CSC 589: Trusted Computing

A printable PDF is available.

Project Information

As described on the class syllabus, graduate students will do a final research-oriented project in lieu of the final exam. From the syllabus:

Graduate students will not have a final exam, but each graduate student must do a research project in which they explore an area of research (and a minimum of three research papers) and write a report of approximately 10 pages summarizing research in that area.
In the past 5 years there has been a significant amount of research in trusted computing and other hardware-enhanced security techniques, and this should be the basis of your project and report. The three research papers you choose should be peer-reviewed research papers -- not web pages or product documentation or anything like that. At least two papers should be specifically about trusted computing, but the third could be a general research background paper. For example, if you wanted to do a project on Private Information Retrieval, one paper could be one of the initial papers (from the early to mid 1990's) that describes the problem and solutions that pre-date trusted computing.

The project will have various "milestones," with the following due dates:

Project topic selection:
Monday, November 15
References selected and paper outline:
Monday, November 22
Draft submitted for feedback (optional):
Friday, December 3
Final report due:
Friday, December 10 (7:00 PM)
You should email the final report to me by the due date -- please email me a PDF (not a DOC or other format).

What follows are some possible project topics. This is by no means an exhaustive list, and you should feel free to look for other topics and to browse research literature for other topics that interest you. (Note: The printed version of this handout gives bibliographic references that allow you to find the paper with a little bit of work -- the online version of this handout has links to these papers when possible, although for some links you need to be on the UNCG campus so that you can use the library's subscription to these publications.)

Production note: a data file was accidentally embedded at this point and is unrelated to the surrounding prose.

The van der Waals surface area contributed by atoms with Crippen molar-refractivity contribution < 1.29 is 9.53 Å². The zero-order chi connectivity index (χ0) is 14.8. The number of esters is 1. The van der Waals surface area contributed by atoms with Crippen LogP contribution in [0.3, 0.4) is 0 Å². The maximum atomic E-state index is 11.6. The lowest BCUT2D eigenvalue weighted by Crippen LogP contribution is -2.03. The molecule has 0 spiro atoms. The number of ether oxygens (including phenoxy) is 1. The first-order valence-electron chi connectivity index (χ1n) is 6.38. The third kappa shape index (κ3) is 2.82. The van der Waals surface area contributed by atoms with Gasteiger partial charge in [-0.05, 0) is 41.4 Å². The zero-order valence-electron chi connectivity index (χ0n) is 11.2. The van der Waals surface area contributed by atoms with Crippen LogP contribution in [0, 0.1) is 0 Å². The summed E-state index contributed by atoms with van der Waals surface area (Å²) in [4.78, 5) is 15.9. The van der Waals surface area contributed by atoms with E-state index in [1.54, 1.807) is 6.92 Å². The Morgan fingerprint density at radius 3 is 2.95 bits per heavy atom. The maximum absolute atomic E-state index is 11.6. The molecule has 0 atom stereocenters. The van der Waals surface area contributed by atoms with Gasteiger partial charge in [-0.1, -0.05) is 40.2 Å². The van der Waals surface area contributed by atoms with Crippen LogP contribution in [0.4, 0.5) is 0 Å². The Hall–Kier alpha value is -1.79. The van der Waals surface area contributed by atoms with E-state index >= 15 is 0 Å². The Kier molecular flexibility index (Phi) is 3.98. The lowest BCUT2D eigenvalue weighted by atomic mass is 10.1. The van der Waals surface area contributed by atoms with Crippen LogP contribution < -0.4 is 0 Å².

Other hardware-enhanced security architectures

Trusted computing technology, as defined by the Trusted Computing Group, is not the only way to enhance security through hardware additions or modifications. Surveying some alternative approaches, highlighting strengths and weaknesses of different approaches, could be an interesting project. Some of the papers you might consider are the following:

Private Information Retrieval

Consider a data provider that allows you to make queries against the data it holds, but the user would like to make queries in a private manner so that the server cannot tell exactly what data has been retrieved. For example, you could have a medical database that patients could query, but patient queries have full privacy. At first this seems to be impossible (or at least very difficult), but trusted hardware provides some interesting possibilities. Some of the work in this area is in the following papers:

Grid or cloud computing or virtualization

Using computing resources across the Internet is a hot topic these days, whether it is to increase the computing power available by aggregating computing resources together (grid computing) or simply making use of hardware managed remotely (cloud computing). There are clearly some interesting security and privacy issues when your computing resources are not under your control, and trusted computing technology can be used to increase security and privacy in such a situation. Some papers along these lines are the following:

Attestation issues

Attestation, or proving that a system is running particular software or has particular properties, is a very important feature of trusted computing. As we discussed in class, using secure boot and a static root of trust leads to a highly complex system. Chipset and processor support for a dynamic root of trust is one solution, but there are other interpretations (sometimes built on a dynamic root of trust) of attestation that are interesting to consider. The following papers are examples of work in this area:

Operating system support/issues

What sort of support from the operating system is required for trusted computing applications? That is the question explored in the following research papers: